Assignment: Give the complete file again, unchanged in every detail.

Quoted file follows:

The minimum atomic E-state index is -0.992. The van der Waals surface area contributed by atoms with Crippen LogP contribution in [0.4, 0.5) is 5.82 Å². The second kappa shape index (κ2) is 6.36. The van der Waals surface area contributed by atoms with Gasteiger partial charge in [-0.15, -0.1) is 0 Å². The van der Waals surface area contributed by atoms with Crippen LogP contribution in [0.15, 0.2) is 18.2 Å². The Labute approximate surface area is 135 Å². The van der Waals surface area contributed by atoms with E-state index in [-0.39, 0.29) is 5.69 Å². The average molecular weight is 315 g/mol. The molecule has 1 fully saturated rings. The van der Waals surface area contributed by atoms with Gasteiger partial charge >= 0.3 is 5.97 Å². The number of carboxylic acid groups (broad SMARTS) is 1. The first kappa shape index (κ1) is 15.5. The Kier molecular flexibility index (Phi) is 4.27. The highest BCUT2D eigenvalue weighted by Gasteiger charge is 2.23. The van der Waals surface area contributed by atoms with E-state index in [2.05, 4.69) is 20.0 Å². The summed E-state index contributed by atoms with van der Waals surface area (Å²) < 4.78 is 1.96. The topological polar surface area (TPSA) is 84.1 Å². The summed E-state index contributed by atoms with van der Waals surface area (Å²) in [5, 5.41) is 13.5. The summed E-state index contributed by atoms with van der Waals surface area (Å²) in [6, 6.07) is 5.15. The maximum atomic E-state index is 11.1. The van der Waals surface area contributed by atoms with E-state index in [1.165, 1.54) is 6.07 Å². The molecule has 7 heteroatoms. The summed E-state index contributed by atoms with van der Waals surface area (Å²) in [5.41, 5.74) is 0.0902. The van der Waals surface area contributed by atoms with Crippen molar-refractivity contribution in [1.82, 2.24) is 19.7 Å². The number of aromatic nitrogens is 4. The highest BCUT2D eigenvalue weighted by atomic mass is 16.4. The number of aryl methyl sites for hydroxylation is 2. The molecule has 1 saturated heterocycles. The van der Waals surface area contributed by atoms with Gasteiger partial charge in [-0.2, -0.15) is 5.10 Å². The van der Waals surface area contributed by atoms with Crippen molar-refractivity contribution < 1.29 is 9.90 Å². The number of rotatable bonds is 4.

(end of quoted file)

The minimum atomic E-state index is -0.992. The van der Waals surface area contributed by atoms with Crippen LogP contribution in [0.4, 0.5) is 5.82 Å². The second kappa shape index (κ2) is 6.36. The van der Waals surface area contributed by atoms with Gasteiger partial charge in [-0.15, -0.1) is 0 Å². The van der Waals surface area contributed by atoms with Crippen LogP contribution in [0.15, 0.2) is 18.2 Å². The Labute approximate surface area is 135 Å². The van der Waals surface area contributed by atoms with E-state index in [-0.39, 0.29) is 5.69 Å². The average molecular weight is 315 g/mol. The molecule has 1 fully saturated rings. The van der Waals surface area contributed by atoms with Gasteiger partial charge >= 0.3 is 5.97 Å². The number of carboxylic acid groups (broad SMARTS) is 1. The first kappa shape index (κ1) is 15.5. The Kier molecular flexibility index (Phi) is 4.27. The highest BCUT2D eigenvalue weighted by Gasteiger charge is 2.23. The van der Waals surface area contributed by atoms with E-state index in [2.05, 4.69) is 20.0 Å². The summed E-state index contributed by atoms with van der Waals surface area (Å²) < 4.78 is 1.96. The topological polar surface area (TPSA) is 84.1 Å². The summed E-state index contributed by atoms with van der Waals surface area (Å²) in [5, 5.41) is 13.5. The summed E-state index contributed by atoms with van der Waals surface area (Å²) in [6, 6.07) is 5.15. The maximum atomic E-state index is 11.1. The van der Waals surface area contributed by atoms with E-state index in [1.165, 1.54) is 6.07 Å². The molecule has 7 heteroatoms. The summed E-state index contributed by atoms with van der Waals surface area (Å²) in [5.41, 5.74) is 0.0902. The van der Waals surface area contributed by atoms with Crippen molar-refractivity contribution in [1.82, 2.24) is 19.7 Å². The number of aromatic nitrogens is 4. The highest BCUT2D eigenvalue weighted by atomic mass is 16.4. The number of aryl methyl sites for hydroxylation is 2. The molecule has 1 saturated heterocycles. The van der Waals surface area contributed by atoms with Gasteiger partial charge in [-0.2, -0.15) is 5.10 Å². The van der Waals surface area contributed by atoms with Crippen molar-refractivity contribution < 1.29 is 9.90 Å². The number of rotatable bonds is 4.